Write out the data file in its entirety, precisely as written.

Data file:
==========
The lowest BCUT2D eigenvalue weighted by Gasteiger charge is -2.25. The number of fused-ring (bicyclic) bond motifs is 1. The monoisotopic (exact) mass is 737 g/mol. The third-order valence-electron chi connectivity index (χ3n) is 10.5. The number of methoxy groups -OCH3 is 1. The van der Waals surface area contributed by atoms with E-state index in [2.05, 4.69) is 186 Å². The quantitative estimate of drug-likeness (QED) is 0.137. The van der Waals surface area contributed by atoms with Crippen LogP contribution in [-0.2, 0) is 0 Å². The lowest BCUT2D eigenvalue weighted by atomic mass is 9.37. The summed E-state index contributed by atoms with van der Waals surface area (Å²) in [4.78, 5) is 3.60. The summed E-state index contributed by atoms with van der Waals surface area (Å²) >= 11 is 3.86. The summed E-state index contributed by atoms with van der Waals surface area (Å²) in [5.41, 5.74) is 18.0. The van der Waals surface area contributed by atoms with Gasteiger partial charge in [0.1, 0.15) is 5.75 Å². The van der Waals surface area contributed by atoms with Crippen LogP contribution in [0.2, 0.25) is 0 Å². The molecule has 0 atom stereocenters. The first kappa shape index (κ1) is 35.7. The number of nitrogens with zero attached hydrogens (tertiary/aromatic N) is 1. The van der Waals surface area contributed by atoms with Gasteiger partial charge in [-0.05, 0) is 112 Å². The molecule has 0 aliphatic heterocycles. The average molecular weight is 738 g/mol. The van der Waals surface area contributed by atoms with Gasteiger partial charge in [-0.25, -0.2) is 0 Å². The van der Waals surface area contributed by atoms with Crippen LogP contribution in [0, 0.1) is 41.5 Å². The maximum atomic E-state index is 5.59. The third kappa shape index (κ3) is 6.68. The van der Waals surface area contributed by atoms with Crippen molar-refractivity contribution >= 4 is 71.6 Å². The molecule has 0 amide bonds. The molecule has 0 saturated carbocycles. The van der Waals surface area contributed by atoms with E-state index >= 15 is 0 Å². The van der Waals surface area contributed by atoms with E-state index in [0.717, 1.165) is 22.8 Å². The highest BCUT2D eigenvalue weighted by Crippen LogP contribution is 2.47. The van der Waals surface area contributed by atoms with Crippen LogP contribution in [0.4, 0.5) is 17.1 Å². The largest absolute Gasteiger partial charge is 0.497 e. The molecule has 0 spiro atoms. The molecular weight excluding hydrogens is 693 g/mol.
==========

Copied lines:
The lowest BCUT2D eigenvalue weighted by Gasteiger charge is -2.25. The number of fused-ring (bicyclic) bond motifs is 1. The monoisotopic (exact) mass is 737 g/mol. The third-order valence-electron chi connectivity index (χ3n) is 10.5. The number of methoxy groups -OCH3 is 1. The van der Waals surface area contributed by atoms with E-state index in [2.05, 4.69) is 186 Å². The quantitative estimate of drug-likeness (QED) is 0.137. The van der Waals surface area contributed by atoms with Crippen LogP contribution in [-0.2, 0) is 0 Å². The lowest BCUT2D eigenvalue weighted by atomic mass is 9.37. The summed E-state index contributed by atoms with van der Waals surface area (Å²) in [4.78, 5) is 3.60. The summed E-state index contributed by atoms with van der Waals surface area (Å²) >= 11 is 3.86. The summed E-state index contributed by atoms with van der Waals surface area (Å²) in [5.41, 5.74) is 18.0. The van der Waals surface area contributed by atoms with Gasteiger partial charge in [0.1, 0.15) is 5.75 Å². The van der Waals surface area contributed by atoms with Crippen LogP contribution in [0.2, 0.25) is 0 Å². The molecule has 0 atom stereocenters. The first kappa shape index (κ1) is 35.7. The number of nitrogens with zero attached hydrogens (tertiary/aromatic N) is 1. The van der Waals surface area contributed by atoms with Gasteiger partial charge in [-0.05, 0) is 112 Å². The molecule has 0 aliphatic heterocycles. The average molecular weight is 738 g/mol. The van der Waals surface area contributed by atoms with Gasteiger partial charge in [-0.25, -0.2) is 0 Å². The van der Waals surface area contributed by atoms with Crippen LogP contribution in [0, 0.1) is 41.5 Å². The maximum atomic E-state index is 5.59. The third kappa shape index (κ3) is 6.68. The van der Waals surface area contributed by atoms with Crippen molar-refractivity contribution >= 4 is 71.6 Å². The molecule has 0 amide bonds. The molecule has 0 saturated carbocycles. The van der Waals surface area contributed by atoms with E-state index >= 15 is 0 Å². The van der Waals surface area contributed by atoms with E-state index in [0.717, 1.165) is 22.8 Å². The highest BCUT2D eigenvalue weighted by Crippen LogP contribution is 2.47. The van der Waals surface area contributed by atoms with Crippen LogP contribution in [0.4, 0.5) is 17.1 Å². The largest absolute Gasteiger partial charge is 0.497 e. The molecule has 0 spiro atoms. The molecular weight excluding hydrogens is 693 g/mol.